As the burgeoning world of evangelical fiction grows more diverse, tensions are emerging over authors who are “crossing over” from the Christian to the secular markets.
The conflict is similar to the situation in the contemporary Christian music industry, where artists who seek to reach beyond the evangelical niche are accused of compromising their message. Charisma magazine (March) reports that Christian fiction has come a long way from plots about “the beautiful pioneer woman who falls in love with the widowed pastor. Characters in a sampling of Christian fiction published during the last year experienced contemporary problems: the death of parents or children, alcoholism, depression, schizophrenia, divorce, losses associated with Sept. 11, homosexuality, cancer and drug use.”
The Christian fiction genre has particularly expanded in recent years to include subcategories that range from medical and legal thrillers to comedies. The Christys, an annual Christian fiction award, started in 2000 with 82 entries from 13 publishers has now grown to 137 entries from 26 publishers.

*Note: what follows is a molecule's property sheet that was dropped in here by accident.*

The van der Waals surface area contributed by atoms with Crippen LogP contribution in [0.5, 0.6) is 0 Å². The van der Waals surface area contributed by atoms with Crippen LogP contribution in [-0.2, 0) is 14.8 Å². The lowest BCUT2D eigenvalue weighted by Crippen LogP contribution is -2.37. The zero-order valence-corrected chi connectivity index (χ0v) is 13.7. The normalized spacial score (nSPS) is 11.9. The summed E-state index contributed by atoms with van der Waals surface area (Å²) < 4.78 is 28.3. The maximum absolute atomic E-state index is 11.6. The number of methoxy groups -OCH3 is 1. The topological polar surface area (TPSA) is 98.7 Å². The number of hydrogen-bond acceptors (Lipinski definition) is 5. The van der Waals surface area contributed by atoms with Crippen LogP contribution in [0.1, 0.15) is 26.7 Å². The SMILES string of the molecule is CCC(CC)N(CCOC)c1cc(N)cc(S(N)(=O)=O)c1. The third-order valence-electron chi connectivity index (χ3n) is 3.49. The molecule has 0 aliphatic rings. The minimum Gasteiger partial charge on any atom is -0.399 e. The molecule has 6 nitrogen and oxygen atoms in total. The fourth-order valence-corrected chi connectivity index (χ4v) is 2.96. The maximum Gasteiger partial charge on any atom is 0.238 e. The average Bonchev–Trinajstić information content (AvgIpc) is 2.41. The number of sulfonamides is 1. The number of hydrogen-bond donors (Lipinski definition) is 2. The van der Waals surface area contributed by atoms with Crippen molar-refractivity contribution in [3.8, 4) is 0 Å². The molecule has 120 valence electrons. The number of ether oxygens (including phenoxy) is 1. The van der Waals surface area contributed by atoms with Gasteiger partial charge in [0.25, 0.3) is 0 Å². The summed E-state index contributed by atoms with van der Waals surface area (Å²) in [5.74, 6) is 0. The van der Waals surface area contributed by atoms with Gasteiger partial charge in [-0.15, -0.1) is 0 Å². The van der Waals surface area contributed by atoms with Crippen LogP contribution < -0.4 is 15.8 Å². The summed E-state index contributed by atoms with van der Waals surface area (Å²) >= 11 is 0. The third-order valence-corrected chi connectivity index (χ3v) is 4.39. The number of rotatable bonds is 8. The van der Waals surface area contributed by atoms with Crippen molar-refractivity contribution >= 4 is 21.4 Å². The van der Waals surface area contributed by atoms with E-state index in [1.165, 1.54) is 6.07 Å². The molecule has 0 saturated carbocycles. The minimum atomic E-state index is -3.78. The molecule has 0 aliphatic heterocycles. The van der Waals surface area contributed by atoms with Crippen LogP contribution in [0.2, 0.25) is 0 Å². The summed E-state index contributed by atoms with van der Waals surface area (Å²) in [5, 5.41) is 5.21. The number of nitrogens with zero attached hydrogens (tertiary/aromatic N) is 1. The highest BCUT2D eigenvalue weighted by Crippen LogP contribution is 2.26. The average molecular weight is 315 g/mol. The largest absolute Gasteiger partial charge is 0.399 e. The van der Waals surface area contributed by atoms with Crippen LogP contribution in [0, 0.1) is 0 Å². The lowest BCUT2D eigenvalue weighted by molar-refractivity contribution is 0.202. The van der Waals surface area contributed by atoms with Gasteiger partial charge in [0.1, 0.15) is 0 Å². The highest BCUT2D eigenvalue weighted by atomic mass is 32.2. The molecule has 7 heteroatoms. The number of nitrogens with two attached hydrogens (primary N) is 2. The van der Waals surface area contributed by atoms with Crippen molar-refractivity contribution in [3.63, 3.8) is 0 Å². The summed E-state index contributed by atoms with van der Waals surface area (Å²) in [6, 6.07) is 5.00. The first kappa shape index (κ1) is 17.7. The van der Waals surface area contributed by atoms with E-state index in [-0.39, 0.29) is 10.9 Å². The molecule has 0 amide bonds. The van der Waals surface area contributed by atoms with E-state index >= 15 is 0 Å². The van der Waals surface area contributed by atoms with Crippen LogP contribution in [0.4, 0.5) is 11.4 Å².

Christian fiction is now regularly published by such prominent secular houses as Penguin, Harper-Collins and Warner Books. With new authors signing on to big publishers, the lines are blurring between genres, leading many to wonder what makes a novel Christian in the first place, writes Natalie Nichols Gillespie. Some authors resent Christian publishers’ most of which are members of the Christian Booksellers Association) ban on off-color language and sex scenes and having their books shelved in the religion section away from other fiction and are seeking out secular publishers.
Some writers have been blackballed from the CBA publishers for their heterodox views, but other authors feel more censorship in portraying Christian themes in their fiction from secular publishers.
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